As soon as I hit the water I was surrounded by people all swimming hard.  Naturally to try to keep up with them, maintain the pace in my group.  But I couldn’t maintain that rapid pace for long.  Two hundred metres in and I was flagging badly.  By the point of the first turn, about fifty metres further along I decided to switch to breast stroke for a while to recover.  Most of my swim group disappeared into the distance, leaving me and a few stragglers behind.  That suited me fine, I was in it to finish, not to finish well.

The Serpentine mile has a long back straight, which is half the total distance, around eight hundred metres.  Therefore most of my swim was felt like it was on this back straight.  And try as I might I couldn’t sustain my front crawl technique for very long before I was fatiguing and back to treading water and breast stroke again.

Midway along the back straight, which was roughly half way through the swim itself, the hooter went off announcing the next batch of swimmers were entering the water.  This was an added element that I would have to deal with, as now I was in the second half of the swim the faster swimmers in this group would be coming up behind me.  I would have to be aware of them so as not to get caught up in their swims.

By the time I turned off the back straight and started around the long turn at the far end of the course those faster swimmers had caught me up.  Its worth mentioning that the fastest swimmers of the day were completing the course in around fifteen minutes, whilst this was forty-five minutes in for me.  These guys were fast, and from what I was told after the event the swimming between them was vicious.  There is often punching and kicking in open water swims amongst competitive swimmers.  My end of the water was in contrast incredibly polite with many apologies when one person ran into another.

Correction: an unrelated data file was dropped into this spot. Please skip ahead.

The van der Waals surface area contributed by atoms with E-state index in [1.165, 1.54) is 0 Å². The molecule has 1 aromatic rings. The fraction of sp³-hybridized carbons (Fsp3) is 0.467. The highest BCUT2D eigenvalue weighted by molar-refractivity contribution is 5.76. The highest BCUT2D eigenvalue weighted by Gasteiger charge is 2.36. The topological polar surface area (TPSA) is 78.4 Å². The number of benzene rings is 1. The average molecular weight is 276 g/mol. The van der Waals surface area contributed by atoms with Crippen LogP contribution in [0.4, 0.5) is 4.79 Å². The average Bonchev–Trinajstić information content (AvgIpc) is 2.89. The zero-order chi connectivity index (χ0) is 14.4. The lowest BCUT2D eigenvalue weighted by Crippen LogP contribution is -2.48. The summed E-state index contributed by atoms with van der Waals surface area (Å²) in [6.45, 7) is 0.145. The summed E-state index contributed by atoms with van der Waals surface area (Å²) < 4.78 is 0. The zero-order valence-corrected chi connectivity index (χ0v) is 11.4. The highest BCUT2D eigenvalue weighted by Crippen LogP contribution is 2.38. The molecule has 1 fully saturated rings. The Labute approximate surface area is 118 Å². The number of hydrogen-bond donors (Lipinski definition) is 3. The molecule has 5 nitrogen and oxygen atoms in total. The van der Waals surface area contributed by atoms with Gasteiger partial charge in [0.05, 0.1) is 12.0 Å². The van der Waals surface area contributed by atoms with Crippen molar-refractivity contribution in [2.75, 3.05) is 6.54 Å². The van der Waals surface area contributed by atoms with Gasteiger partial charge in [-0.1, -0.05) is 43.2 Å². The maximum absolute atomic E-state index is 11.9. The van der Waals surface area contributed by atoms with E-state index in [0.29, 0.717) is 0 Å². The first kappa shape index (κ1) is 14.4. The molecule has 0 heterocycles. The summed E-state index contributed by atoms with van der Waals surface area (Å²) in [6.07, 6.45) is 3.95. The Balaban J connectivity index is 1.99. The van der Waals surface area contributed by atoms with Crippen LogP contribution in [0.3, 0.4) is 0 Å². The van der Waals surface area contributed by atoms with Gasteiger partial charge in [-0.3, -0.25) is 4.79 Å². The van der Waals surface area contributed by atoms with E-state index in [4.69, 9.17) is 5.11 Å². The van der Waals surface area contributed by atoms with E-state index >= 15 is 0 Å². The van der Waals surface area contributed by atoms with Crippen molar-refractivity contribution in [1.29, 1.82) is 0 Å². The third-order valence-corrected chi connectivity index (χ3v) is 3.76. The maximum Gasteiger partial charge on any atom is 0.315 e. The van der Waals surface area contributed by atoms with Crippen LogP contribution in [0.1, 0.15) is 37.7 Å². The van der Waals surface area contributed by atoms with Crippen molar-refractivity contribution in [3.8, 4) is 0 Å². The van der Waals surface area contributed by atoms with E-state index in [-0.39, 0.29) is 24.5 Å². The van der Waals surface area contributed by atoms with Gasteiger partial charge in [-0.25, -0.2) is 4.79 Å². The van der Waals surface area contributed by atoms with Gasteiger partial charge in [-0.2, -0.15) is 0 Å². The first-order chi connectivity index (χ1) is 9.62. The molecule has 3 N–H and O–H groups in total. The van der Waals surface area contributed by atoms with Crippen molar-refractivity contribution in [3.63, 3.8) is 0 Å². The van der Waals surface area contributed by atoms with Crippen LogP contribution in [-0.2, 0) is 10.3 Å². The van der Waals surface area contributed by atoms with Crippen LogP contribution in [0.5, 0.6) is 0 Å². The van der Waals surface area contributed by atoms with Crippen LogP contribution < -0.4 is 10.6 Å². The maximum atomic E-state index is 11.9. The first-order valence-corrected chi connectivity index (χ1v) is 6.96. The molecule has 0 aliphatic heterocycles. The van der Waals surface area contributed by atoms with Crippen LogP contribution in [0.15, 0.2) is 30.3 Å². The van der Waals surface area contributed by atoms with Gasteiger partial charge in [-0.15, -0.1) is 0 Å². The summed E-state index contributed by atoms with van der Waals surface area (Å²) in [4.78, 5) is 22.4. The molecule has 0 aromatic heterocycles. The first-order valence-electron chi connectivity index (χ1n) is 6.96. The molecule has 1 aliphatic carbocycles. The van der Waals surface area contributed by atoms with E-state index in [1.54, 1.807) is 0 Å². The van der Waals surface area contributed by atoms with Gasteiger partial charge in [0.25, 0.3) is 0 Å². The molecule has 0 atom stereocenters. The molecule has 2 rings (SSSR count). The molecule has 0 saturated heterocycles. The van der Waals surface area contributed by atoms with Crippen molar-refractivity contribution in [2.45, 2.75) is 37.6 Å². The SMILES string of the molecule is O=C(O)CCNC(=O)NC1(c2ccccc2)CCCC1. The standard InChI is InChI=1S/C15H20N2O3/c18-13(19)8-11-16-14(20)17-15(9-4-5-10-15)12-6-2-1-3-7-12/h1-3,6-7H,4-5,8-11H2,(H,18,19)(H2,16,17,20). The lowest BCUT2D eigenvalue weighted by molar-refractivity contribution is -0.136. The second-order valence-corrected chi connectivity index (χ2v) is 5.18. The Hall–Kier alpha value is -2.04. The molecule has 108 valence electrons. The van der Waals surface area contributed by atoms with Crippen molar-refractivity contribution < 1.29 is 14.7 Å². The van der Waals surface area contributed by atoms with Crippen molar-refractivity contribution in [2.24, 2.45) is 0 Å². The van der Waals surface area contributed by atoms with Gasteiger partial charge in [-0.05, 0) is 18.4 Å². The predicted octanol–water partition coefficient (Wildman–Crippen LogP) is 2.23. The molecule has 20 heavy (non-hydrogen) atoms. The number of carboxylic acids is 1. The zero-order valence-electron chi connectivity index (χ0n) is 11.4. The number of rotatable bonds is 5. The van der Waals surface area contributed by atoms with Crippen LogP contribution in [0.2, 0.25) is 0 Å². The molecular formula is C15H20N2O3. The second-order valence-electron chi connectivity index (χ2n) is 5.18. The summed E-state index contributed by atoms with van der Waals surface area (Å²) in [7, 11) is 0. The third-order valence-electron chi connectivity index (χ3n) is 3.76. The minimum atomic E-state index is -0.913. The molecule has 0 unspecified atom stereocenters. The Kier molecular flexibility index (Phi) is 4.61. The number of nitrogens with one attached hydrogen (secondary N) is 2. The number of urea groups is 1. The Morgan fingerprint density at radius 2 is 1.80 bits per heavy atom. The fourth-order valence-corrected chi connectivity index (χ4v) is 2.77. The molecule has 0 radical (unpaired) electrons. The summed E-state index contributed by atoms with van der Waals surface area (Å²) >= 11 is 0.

I sensibly moved out of their way, along with another man who I had caught up to.  He was on for a personal best at this distance.  Technically I was too, because I’d never swum a mile before.  Together we finished at roughly the same amount of time, and I was very surprised at how fatigued I felt getting out of the water.  The whole thing took me just under an hour to complete.  Not a quick time by any means, but complete it I did. 

Swimming the serpentine mile for me was a big challenge.  It had many obstacles that I had to overcome in order to achieve it.  This was not something that easily came to me and something that I ever felt natural at in the build up to the swim.  Subsequently, however, I kept swimming.  I got better and better, and now if I was to swim a mile I would be just over half an hour.  A very respectable time indeed.  Now I feel at home in the water, and confident of my abilities.  Often, when you start something new, there is discomfort and difficulty.  Don’t assume those aspects are forever.  Overcoming those can open up a wealth of enjoyment and experience.